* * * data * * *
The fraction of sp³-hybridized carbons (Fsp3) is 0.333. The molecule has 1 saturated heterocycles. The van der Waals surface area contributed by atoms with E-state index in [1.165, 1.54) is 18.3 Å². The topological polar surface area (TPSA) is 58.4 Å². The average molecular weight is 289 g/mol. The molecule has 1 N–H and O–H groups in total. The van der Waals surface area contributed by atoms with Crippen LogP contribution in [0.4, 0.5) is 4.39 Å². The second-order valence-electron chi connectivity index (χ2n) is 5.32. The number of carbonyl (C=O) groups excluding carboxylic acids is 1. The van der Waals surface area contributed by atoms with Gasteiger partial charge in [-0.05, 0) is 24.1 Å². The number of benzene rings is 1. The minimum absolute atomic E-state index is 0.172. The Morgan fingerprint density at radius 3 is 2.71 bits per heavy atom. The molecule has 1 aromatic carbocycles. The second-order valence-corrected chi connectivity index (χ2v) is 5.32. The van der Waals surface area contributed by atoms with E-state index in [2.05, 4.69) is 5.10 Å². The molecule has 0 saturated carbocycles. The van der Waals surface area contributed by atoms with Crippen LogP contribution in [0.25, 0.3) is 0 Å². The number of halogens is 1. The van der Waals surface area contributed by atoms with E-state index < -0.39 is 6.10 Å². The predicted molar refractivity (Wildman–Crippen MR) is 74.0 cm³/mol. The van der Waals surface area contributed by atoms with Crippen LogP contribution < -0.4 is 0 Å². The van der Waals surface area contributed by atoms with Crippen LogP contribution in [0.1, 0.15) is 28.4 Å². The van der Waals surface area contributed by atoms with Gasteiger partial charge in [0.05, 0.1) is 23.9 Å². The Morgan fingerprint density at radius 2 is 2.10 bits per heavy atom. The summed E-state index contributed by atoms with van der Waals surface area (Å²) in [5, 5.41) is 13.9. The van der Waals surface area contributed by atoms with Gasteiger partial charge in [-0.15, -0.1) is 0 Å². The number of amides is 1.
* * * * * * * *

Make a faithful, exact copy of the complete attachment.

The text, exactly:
The fraction of sp³-hybridized carbons (Fsp3) is 0.333. The molecule has 1 saturated heterocycles. The van der Waals surface area contributed by atoms with E-state index in [1.165, 1.54) is 18.3 Å². The topological polar surface area (TPSA) is 58.4 Å². The average molecular weight is 289 g/mol. The molecule has 1 N–H and O–H groups in total. The van der Waals surface area contributed by atoms with Crippen LogP contribution in [0.4, 0.5) is 4.39 Å². The second-order valence-electron chi connectivity index (χ2n) is 5.32. The number of carbonyl (C=O) groups excluding carboxylic acids is 1. The van der Waals surface area contributed by atoms with Gasteiger partial charge in [-0.05, 0) is 24.1 Å². The number of benzene rings is 1. The minimum absolute atomic E-state index is 0.172. The Morgan fingerprint density at radius 3 is 2.71 bits per heavy atom. The molecule has 1 aromatic carbocycles. The second-order valence-corrected chi connectivity index (χ2v) is 5.32. The van der Waals surface area contributed by atoms with E-state index in [2.05, 4.69) is 5.10 Å². The molecule has 0 saturated carbocycles. The van der Waals surface area contributed by atoms with Crippen LogP contribution in [0.25, 0.3) is 0 Å². The number of halogens is 1. The van der Waals surface area contributed by atoms with E-state index < -0.39 is 6.10 Å². The predicted molar refractivity (Wildman–Crippen MR) is 74.0 cm³/mol. The van der Waals surface area contributed by atoms with Crippen LogP contribution < -0.4 is 0 Å². The van der Waals surface area contributed by atoms with Crippen LogP contribution in [0.1, 0.15) is 28.4 Å². The van der Waals surface area contributed by atoms with Gasteiger partial charge in [0.05, 0.1) is 23.9 Å². The Morgan fingerprint density at radius 2 is 2.10 bits per heavy atom. The summed E-state index contributed by atoms with van der Waals surface area (Å²) in [5, 5.41) is 13.9. The van der Waals surface area contributed by atoms with Gasteiger partial charge in [-0.15, -0.1) is 0 Å². The number of amides is 1.